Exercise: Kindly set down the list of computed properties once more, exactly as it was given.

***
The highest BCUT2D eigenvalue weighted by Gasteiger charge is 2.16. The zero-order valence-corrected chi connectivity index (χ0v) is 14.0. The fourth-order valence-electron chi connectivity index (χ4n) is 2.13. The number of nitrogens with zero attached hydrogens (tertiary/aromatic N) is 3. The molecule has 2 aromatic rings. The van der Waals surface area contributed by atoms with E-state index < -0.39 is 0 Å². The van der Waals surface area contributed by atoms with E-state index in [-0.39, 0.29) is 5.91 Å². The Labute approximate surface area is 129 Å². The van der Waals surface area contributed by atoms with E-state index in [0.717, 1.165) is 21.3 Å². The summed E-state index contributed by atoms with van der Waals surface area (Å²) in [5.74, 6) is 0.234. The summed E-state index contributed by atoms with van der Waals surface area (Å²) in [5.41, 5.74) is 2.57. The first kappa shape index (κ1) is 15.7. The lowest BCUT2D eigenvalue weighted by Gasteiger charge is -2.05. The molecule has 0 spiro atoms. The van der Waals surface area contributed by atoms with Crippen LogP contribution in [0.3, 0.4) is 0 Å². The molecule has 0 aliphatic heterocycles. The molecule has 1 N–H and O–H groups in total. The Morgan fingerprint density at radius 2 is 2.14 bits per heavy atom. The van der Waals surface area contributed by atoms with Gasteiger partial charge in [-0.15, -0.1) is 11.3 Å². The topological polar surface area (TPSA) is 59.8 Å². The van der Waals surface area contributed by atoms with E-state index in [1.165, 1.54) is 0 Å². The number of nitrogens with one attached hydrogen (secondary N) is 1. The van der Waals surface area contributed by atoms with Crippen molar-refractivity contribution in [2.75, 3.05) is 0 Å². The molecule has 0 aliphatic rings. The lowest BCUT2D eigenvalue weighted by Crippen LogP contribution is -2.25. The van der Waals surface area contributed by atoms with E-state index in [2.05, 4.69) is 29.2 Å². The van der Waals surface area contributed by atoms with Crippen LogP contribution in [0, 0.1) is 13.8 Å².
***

The highest BCUT2D eigenvalue weighted by Gasteiger charge is 2.16. The zero-order valence-corrected chi connectivity index (χ0v) is 14.0. The fourth-order valence-electron chi connectivity index (χ4n) is 2.13. The number of nitrogens with zero attached hydrogens (tertiary/aromatic N) is 3. The molecule has 2 aromatic rings. The van der Waals surface area contributed by atoms with E-state index < -0.39 is 0 Å². The van der Waals surface area contributed by atoms with E-state index in [-0.39, 0.29) is 5.91 Å². The Labute approximate surface area is 129 Å². The van der Waals surface area contributed by atoms with E-state index in [0.717, 1.165) is 21.3 Å². The summed E-state index contributed by atoms with van der Waals surface area (Å²) in [5.74, 6) is 0.234. The summed E-state index contributed by atoms with van der Waals surface area (Å²) in [5.41, 5.74) is 2.57. The first kappa shape index (κ1) is 15.7. The lowest BCUT2D eigenvalue weighted by Gasteiger charge is -2.05. The molecule has 0 spiro atoms. The van der Waals surface area contributed by atoms with Crippen LogP contribution in [0.3, 0.4) is 0 Å². The molecule has 0 aliphatic heterocycles. The molecule has 1 N–H and O–H groups in total. The Morgan fingerprint density at radius 2 is 2.14 bits per heavy atom. The van der Waals surface area contributed by atoms with Gasteiger partial charge in [-0.15, -0.1) is 11.3 Å². The topological polar surface area (TPSA) is 59.8 Å². The van der Waals surface area contributed by atoms with E-state index in [1.165, 1.54) is 0 Å². The number of nitrogens with one attached hydrogen (secondary N) is 1. The van der Waals surface area contributed by atoms with Crippen molar-refractivity contribution in [2.75, 3.05) is 0 Å². The molecule has 0 aliphatic rings. The lowest BCUT2D eigenvalue weighted by Crippen LogP contribution is -2.25. The van der Waals surface area contributed by atoms with E-state index in [2.05, 4.69) is 29.2 Å². The van der Waals surface area contributed by atoms with Crippen LogP contribution in [0, 0.1) is 13.8 Å².